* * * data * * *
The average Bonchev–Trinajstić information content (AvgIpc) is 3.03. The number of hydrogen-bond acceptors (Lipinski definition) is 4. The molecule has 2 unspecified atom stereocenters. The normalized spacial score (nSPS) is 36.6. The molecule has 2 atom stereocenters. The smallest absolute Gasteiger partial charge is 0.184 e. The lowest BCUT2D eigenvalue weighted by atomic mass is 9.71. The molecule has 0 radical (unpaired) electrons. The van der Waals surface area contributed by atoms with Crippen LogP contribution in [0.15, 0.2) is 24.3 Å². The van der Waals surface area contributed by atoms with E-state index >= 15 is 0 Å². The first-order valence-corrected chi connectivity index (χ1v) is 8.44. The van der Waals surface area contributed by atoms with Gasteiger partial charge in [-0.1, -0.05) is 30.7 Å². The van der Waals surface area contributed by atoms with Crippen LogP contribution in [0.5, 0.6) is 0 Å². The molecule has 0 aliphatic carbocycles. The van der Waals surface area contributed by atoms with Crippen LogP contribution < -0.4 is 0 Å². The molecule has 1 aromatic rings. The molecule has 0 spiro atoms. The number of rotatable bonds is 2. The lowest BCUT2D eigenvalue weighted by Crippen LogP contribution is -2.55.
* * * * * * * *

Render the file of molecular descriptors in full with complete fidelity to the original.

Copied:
The average Bonchev–Trinajstić information content (AvgIpc) is 3.03. The number of hydrogen-bond acceptors (Lipinski definition) is 4. The molecule has 2 unspecified atom stereocenters. The normalized spacial score (nSPS) is 36.6. The molecule has 2 atom stereocenters. The smallest absolute Gasteiger partial charge is 0.184 e. The lowest BCUT2D eigenvalue weighted by atomic mass is 9.71. The molecule has 0 radical (unpaired) electrons. The van der Waals surface area contributed by atoms with Crippen LogP contribution in [0.15, 0.2) is 24.3 Å². The van der Waals surface area contributed by atoms with E-state index >= 15 is 0 Å². The first-order valence-corrected chi connectivity index (χ1v) is 8.44. The van der Waals surface area contributed by atoms with Gasteiger partial charge in [-0.1, -0.05) is 30.7 Å². The van der Waals surface area contributed by atoms with Crippen LogP contribution in [0.5, 0.6) is 0 Å². The molecule has 0 aliphatic carbocycles. The van der Waals surface area contributed by atoms with Crippen LogP contribution < -0.4 is 0 Å². The molecule has 1 aromatic rings. The molecule has 0 spiro atoms. The number of rotatable bonds is 2. The lowest BCUT2D eigenvalue weighted by Crippen LogP contribution is -2.55.